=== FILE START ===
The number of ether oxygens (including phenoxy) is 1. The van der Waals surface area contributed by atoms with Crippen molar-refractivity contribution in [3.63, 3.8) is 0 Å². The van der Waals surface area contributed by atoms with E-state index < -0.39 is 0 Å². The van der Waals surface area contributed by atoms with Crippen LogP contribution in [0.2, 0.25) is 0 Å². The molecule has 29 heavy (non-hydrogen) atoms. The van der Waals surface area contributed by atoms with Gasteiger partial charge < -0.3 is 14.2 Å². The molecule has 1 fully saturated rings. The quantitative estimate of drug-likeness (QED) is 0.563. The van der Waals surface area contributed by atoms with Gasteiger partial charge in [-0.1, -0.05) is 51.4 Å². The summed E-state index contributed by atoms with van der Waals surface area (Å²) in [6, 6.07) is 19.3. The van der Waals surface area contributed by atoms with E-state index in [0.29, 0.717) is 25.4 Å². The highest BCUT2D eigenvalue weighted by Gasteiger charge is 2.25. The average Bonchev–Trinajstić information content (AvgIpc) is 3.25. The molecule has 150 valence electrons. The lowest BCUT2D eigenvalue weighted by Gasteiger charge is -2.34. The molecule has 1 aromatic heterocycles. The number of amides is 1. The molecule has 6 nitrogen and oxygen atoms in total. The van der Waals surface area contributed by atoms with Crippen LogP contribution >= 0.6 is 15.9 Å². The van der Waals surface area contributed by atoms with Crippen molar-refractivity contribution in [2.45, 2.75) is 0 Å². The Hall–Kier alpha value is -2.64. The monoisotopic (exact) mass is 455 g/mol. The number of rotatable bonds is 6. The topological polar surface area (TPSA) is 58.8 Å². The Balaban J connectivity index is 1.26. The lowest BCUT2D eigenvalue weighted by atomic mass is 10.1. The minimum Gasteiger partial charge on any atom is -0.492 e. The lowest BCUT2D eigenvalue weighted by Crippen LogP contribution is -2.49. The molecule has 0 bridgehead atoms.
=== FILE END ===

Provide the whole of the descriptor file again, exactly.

The number of ether oxygens (including phenoxy) is 1. The van der Waals surface area contributed by atoms with Crippen molar-refractivity contribution in [3.63, 3.8) is 0 Å². The van der Waals surface area contributed by atoms with E-state index < -0.39 is 0 Å². The van der Waals surface area contributed by atoms with Crippen LogP contribution in [0.2, 0.25) is 0 Å². The molecule has 29 heavy (non-hydrogen) atoms. The van der Waals surface area contributed by atoms with Gasteiger partial charge < -0.3 is 14.2 Å². The molecule has 1 fully saturated rings. The quantitative estimate of drug-likeness (QED) is 0.563. The van der Waals surface area contributed by atoms with Gasteiger partial charge in [-0.1, -0.05) is 51.4 Å². The summed E-state index contributed by atoms with van der Waals surface area (Å²) in [6, 6.07) is 19.3. The van der Waals surface area contributed by atoms with E-state index in [0.29, 0.717) is 25.4 Å². The highest BCUT2D eigenvalue weighted by Gasteiger charge is 2.25. The average Bonchev–Trinajstić information content (AvgIpc) is 3.25. The molecule has 150 valence electrons. The lowest BCUT2D eigenvalue weighted by Gasteiger charge is -2.34. The molecule has 1 aromatic heterocycles. The number of amides is 1. The molecule has 6 nitrogen and oxygen atoms in total. The van der Waals surface area contributed by atoms with Crippen LogP contribution >= 0.6 is 15.9 Å². The van der Waals surface area contributed by atoms with Crippen molar-refractivity contribution in [2.45, 2.75) is 0 Å². The Hall–Kier alpha value is -2.64. The monoisotopic (exact) mass is 455 g/mol. The number of rotatable bonds is 6. The topological polar surface area (TPSA) is 58.8 Å². The Balaban J connectivity index is 1.26. The lowest BCUT2D eigenvalue weighted by atomic mass is 10.1. The minimum Gasteiger partial charge on any atom is -0.492 e. The lowest BCUT2D eigenvalue weighted by Crippen LogP contribution is -2.49. The molecule has 0 bridgehead atoms.